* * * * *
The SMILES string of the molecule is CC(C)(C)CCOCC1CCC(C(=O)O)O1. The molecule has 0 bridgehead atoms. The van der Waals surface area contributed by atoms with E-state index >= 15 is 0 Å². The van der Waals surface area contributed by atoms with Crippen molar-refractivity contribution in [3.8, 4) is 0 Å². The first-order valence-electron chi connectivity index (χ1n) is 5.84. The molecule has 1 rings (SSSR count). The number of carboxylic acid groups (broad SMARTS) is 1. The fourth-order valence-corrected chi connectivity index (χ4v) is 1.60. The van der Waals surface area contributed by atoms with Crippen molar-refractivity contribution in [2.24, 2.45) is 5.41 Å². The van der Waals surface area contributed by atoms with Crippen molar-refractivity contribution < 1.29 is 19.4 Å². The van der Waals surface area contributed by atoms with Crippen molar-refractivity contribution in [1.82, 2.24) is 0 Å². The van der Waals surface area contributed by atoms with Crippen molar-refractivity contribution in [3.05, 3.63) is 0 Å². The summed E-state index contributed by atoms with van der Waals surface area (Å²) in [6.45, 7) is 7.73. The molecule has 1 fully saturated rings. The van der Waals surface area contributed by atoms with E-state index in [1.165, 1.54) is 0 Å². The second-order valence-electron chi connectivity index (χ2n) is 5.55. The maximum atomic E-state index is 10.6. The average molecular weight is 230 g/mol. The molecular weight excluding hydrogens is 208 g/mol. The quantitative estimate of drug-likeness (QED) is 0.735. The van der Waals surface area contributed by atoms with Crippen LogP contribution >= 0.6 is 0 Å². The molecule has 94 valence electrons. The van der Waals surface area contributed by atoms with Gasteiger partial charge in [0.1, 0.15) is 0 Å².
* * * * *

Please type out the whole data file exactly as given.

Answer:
The SMILES string of the molecule is CC(C)(C)CCOCC1CCC(C(=O)O)O1. The molecule has 0 bridgehead atoms. The van der Waals surface area contributed by atoms with E-state index >= 15 is 0 Å². The van der Waals surface area contributed by atoms with Crippen molar-refractivity contribution in [3.8, 4) is 0 Å². The first-order valence-electron chi connectivity index (χ1n) is 5.84. The molecule has 1 rings (SSSR count). The number of carboxylic acid groups (broad SMARTS) is 1. The fourth-order valence-corrected chi connectivity index (χ4v) is 1.60. The van der Waals surface area contributed by atoms with Crippen molar-refractivity contribution in [2.24, 2.45) is 5.41 Å². The van der Waals surface area contributed by atoms with Crippen molar-refractivity contribution < 1.29 is 19.4 Å². The van der Waals surface area contributed by atoms with Crippen molar-refractivity contribution in [1.82, 2.24) is 0 Å². The van der Waals surface area contributed by atoms with Crippen molar-refractivity contribution in [3.05, 3.63) is 0 Å². The summed E-state index contributed by atoms with van der Waals surface area (Å²) in [6.45, 7) is 7.73. The molecule has 1 fully saturated rings. The van der Waals surface area contributed by atoms with E-state index in [1.165, 1.54) is 0 Å². The second-order valence-electron chi connectivity index (χ2n) is 5.55. The maximum atomic E-state index is 10.6. The average molecular weight is 230 g/mol. The molecular weight excluding hydrogens is 208 g/mol. The quantitative estimate of drug-likeness (QED) is 0.735. The van der Waals surface area contributed by atoms with Crippen LogP contribution >= 0.6 is 0 Å². The molecule has 94 valence electrons. The van der Waals surface area contributed by atoms with Gasteiger partial charge in [0.1, 0.15) is 0 Å².